Real Life Shows Why Discomfort and Taking Risks are Essential Ingredients in Anti-Racist Practice
I checked out Real Life, a novel by Brandon Taylor, from our local public library when it showed up on a recommendations shelf during Pride month this summer. So I had no idea what to expect from this novel beyond the story centering on a queer, Black, male protagonist – Wallace – grappling with life as a PhD student in biochemistry at a Midwestern university in the United States.
Love public libraries! Love recommendations shelves!
I’ll leave you to discover more of the plot if you decide to pick up this skillfully written novel. What I will say now is that I haven’t read a book that has engaged me so deeply in a long time – I didn’t want it to end! Beyond the elegant writing, this novel hits the gut and offers an insightful study of microaggressions and lateral violence, for anyone who might be unclear about how these operate.
Real Life also reaffirms the importance of practicing the skill of leaning into discomfort and being an active participant in difficult conversations when it comes to practicing anti-racism.
After a dinner party where he, as the only Person of Colour, is subject to a racist exchange with another guest and member of their social circle, Wallace reflects about how this situation distances him from his romantic interest in the novel, Miller, a white man who was also at the dinner party and is also a member of their friend group:
“Wallace pauses, stills in Miller’s arms. There will always be this moment. There will always be good white people who love him and want the best for him but who are more afraid of other white people than of letting him down. It is easier for them to let it happen and to triage the wound later than to introduce an element of the unknown into the situation. No matter how good they are, no matter how loving, they will always be complicit, a danger, a wound waiting to happen. There is no amount of loving that will ever bring Miller closer to him in this respect. There is no amount of desire. There will always remain a small space between them, a space where people like Roman will take root and say ugly, hateful things to him. It’s the place in every white person’s heart where their racism lives and flourishes, not some vast open plain but a small crack, which is all it takes.” (Brandon Taylor, Real Life, p. 188)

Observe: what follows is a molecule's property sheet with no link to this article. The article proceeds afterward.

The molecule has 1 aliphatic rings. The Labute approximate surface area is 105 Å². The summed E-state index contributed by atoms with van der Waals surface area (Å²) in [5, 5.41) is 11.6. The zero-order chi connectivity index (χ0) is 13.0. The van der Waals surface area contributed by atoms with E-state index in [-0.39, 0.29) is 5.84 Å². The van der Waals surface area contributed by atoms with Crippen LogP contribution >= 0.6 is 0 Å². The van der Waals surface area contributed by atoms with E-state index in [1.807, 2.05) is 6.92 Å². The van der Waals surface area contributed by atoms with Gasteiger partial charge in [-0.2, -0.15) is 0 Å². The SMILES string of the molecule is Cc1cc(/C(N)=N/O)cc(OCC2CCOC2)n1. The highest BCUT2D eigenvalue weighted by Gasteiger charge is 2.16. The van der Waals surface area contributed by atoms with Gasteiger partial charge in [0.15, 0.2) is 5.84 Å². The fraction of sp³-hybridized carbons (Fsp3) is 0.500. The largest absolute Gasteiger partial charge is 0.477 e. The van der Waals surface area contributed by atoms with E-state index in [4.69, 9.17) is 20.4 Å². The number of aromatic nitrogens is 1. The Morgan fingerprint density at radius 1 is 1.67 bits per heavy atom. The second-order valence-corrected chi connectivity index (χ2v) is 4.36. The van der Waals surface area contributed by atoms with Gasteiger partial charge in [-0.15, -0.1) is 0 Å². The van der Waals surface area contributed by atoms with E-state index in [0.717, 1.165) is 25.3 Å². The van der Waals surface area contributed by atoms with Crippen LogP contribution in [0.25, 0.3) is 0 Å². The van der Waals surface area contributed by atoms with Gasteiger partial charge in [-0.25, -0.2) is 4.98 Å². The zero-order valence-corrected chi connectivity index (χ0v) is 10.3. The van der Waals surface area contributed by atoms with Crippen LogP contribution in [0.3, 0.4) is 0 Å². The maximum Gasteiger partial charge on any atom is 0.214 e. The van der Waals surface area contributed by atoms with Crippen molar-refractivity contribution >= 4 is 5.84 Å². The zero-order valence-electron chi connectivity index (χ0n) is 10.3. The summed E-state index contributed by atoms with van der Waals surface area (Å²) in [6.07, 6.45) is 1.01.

This scene is a poignant reminder of the difference Bettina Love illustrates between being an ally and co-conspirator – that willingness “to take risks for somebody, to put something on the line … to use [your whiteness] in a way in which you are using your privilege” (Dr. Bettina Love explains what she means by a co-conspirator | C-SPAN.org).
Brandon Taylor does an incredible job through Wallace’s experiences in the novel of showing the irreparable harm that comes from refusing to speak up in these moments. Real Life reminds readers that to be white and anti-racist means being willing to risk introducing “an element of the unknown” and willing to disrupt the comfort of other white people and our own.